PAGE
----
Gabriela Melendez, 24, recently applied for a library card after not setting foot in a public library since junior high school. She wants to check out books in English and Spanish to read to her 2-year-old son.
On the same day, Lupe Reynoso, 24, ventured into her local library for the first time, to peruse instructional books and tapes. She wants to learn English to get a better job.
Jose de Jesus, 32, discovered the library when he needed a quiet place to study between classes at East Los Angeles Occupational Center. A librarian helped him find technical books in English and Spanish.
When he tired of poring over electrical circuitry, De Jesus began to pick up books that piqued his interest in areas totally new to him--novels by Carlos Fuentes and Juan Rulfo and books on the Mexican revolution and Latino history. "I have learned about things here that matter, my ancestry and other things I never knew about," he said.
Just as Melendez, Reynoso, De Jesus and other Latinos have discovered their local public library, public library systems throughout Southern California increasingly have discovered them.
Said Julia Orozco, regional administrator for the Los Angeles County Library, "Every community library is responsible to respond to the immediate community and to reflect the (ethnic) composition of the area." Orozco and other public librarians in Southern California said expanding Page and upgrading services for Latinos, both in Spanish and English, have become a priority.
The heightened responsiveness of libraries comes at a time when Latinos, Southern California's fastest-growing ethnic group, are striving for increased literacy and better educational and employment opportunities.
The neighborhood library "discovered" by Melendez, Reynoso and De Jesus is considered by experts to be a model for use by Latinos. It is the East Los Angeles Library, part of the Los Angeles County Library system. Manager Albert Tovar said his library must provide a combination of English- and Spanish-language services.
At the East Los Angeles library, Tovar said with pride, "the days of service to the Spanish-speaking being a separate entity are over."
Tovar's library has a broad selection of books in Spanish, and is "starting to build a strong video collection," he said. The library is connected to a countywide data base accessible in either English or Spanish. The Chicano Resource Center, which features mostly English-language books, periodicals and a multimedia center showcasing Mexican-American history and culture, is also on the site.
But Tovar and other librarians are not satisfied with the number of patrons they are serving. Outreach is a major task. It is not unusual for libraries to sponsor such public service programs as bilingual children's story hours, parenting classes, health lectures and senior citizen events.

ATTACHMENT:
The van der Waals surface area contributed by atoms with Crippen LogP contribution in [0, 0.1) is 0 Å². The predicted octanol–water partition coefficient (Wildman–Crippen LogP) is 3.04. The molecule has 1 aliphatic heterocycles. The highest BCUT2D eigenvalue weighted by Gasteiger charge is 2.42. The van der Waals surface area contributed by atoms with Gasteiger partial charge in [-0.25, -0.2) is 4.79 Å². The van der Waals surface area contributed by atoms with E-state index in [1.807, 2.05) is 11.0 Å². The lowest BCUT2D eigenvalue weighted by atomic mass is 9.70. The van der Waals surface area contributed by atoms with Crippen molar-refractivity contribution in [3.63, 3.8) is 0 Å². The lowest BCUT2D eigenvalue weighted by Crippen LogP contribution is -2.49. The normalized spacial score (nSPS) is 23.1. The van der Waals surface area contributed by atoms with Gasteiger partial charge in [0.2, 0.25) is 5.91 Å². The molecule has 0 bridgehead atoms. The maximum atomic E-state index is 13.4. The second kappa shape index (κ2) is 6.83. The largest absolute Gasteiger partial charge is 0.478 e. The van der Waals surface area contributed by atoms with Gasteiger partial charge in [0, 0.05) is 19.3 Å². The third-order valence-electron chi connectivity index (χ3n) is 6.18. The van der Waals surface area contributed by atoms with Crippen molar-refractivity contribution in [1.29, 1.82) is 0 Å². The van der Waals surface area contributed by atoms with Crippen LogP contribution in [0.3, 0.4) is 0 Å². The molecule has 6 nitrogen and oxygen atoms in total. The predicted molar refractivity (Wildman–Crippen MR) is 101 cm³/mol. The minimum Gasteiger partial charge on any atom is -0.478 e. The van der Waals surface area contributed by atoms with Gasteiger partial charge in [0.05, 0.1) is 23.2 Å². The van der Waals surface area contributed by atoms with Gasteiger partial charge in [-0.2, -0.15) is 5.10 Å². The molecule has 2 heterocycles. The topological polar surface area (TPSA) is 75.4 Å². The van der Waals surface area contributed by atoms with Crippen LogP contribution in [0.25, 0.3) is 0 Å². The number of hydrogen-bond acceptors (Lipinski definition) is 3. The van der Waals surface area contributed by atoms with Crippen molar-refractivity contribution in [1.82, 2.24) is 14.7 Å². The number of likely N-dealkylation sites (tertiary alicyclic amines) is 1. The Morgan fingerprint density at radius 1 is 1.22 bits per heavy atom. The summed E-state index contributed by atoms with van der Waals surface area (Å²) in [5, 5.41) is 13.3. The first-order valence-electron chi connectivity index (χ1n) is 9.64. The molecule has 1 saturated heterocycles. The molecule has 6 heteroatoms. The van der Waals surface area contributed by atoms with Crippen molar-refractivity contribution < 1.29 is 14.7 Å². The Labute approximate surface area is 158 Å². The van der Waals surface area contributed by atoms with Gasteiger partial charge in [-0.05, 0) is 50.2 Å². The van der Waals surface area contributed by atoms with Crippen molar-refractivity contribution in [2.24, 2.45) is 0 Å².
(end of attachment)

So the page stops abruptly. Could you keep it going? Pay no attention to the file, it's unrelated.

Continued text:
Some offer free dial-a-story, -song or -poem services in Spanish and English. Literature explaining library services is published in both languages. And librarians are continually inviting children--who are introduced to the libraries through class trips and story hours--to bring in their Spanish-speaking parents and grandparents.
Word of mouth is not enough, however. "Today's libraries have marketing experts and analysts," Tovar said. Recently, Tovar got together with an expert and formulated a plan to promote new Sunday library hours.
Los Angeles County is not alone in seeking new ways to attract patrons. The Orange County Public Library distributes a black-and-white fotonovela about a family's trip to the library. (More than a comic book, less than a novel, the fotonovela is a popular format in Mexico.) The Pasadena Library holds a musical Celebracion Latina in the library, and bilingual story hours for children while their pregnant mothers receive prenatal medical care.
With all the community services, Tovar and other librarians believe that the Latino community "should be knocking down our doors, and they're not. You wonder why," he said, shaking his head.
Part of the answer is contained in a 1988 RAND Corp. report on library usage. According to the report compiled by social scientist Judith Payne, only 7% of all Californians seeking information--and an even lower 3% of Latinos--turn to libraries for help.
Lower usage by Latinos, Payne said, could be ascribed to a lack of tradition of library borrowing in some Latin American countries, notably Mexico, which has many bookstores but a very limited public library system. (The considerably smaller Chilean community, by contrast, has a strong tradition of library usage.)
In addition, Payne said, many Latinos may find libraries difficult to use or not hospitable, she said. But libraries are making efforts to change, she said.